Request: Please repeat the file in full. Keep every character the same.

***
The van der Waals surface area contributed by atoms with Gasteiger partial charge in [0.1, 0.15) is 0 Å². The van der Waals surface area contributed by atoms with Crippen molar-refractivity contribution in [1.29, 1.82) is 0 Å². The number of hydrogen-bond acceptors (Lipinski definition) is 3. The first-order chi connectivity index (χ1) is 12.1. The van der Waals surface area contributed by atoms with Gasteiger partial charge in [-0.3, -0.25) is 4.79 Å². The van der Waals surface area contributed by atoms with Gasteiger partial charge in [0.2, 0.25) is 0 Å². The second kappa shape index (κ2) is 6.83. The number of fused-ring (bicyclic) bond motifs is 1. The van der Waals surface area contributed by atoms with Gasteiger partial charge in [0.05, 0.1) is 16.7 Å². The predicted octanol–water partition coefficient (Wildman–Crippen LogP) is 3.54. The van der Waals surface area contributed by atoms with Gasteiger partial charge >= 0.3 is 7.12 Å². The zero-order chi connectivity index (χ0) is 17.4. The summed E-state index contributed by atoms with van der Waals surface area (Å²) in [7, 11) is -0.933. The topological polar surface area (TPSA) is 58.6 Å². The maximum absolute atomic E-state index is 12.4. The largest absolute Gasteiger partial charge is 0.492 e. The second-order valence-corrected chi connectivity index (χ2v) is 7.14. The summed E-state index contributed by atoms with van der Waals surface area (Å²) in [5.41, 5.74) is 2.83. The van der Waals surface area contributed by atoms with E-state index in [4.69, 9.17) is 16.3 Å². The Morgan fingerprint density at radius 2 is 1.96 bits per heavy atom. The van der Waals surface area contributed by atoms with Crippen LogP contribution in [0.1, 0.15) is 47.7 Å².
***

The van der Waals surface area contributed by atoms with Gasteiger partial charge in [0.1, 0.15) is 0 Å². The van der Waals surface area contributed by atoms with Crippen molar-refractivity contribution in [1.29, 1.82) is 0 Å². The number of hydrogen-bond acceptors (Lipinski definition) is 3. The first-order chi connectivity index (χ1) is 12.1. The van der Waals surface area contributed by atoms with Gasteiger partial charge in [-0.3, -0.25) is 4.79 Å². The van der Waals surface area contributed by atoms with Gasteiger partial charge in [0.2, 0.25) is 0 Å². The second kappa shape index (κ2) is 6.83. The number of fused-ring (bicyclic) bond motifs is 1. The van der Waals surface area contributed by atoms with Gasteiger partial charge in [0.05, 0.1) is 16.7 Å². The predicted octanol–water partition coefficient (Wildman–Crippen LogP) is 3.54. The van der Waals surface area contributed by atoms with Gasteiger partial charge >= 0.3 is 7.12 Å². The zero-order chi connectivity index (χ0) is 17.4. The summed E-state index contributed by atoms with van der Waals surface area (Å²) in [7, 11) is -0.933. The topological polar surface area (TPSA) is 58.6 Å². The maximum absolute atomic E-state index is 12.4. The largest absolute Gasteiger partial charge is 0.492 e. The second-order valence-corrected chi connectivity index (χ2v) is 7.14. The summed E-state index contributed by atoms with van der Waals surface area (Å²) in [5.41, 5.74) is 2.83. The van der Waals surface area contributed by atoms with E-state index in [4.69, 9.17) is 16.3 Å². The Morgan fingerprint density at radius 2 is 1.96 bits per heavy atom. The van der Waals surface area contributed by atoms with Crippen LogP contribution in [0.1, 0.15) is 47.7 Å².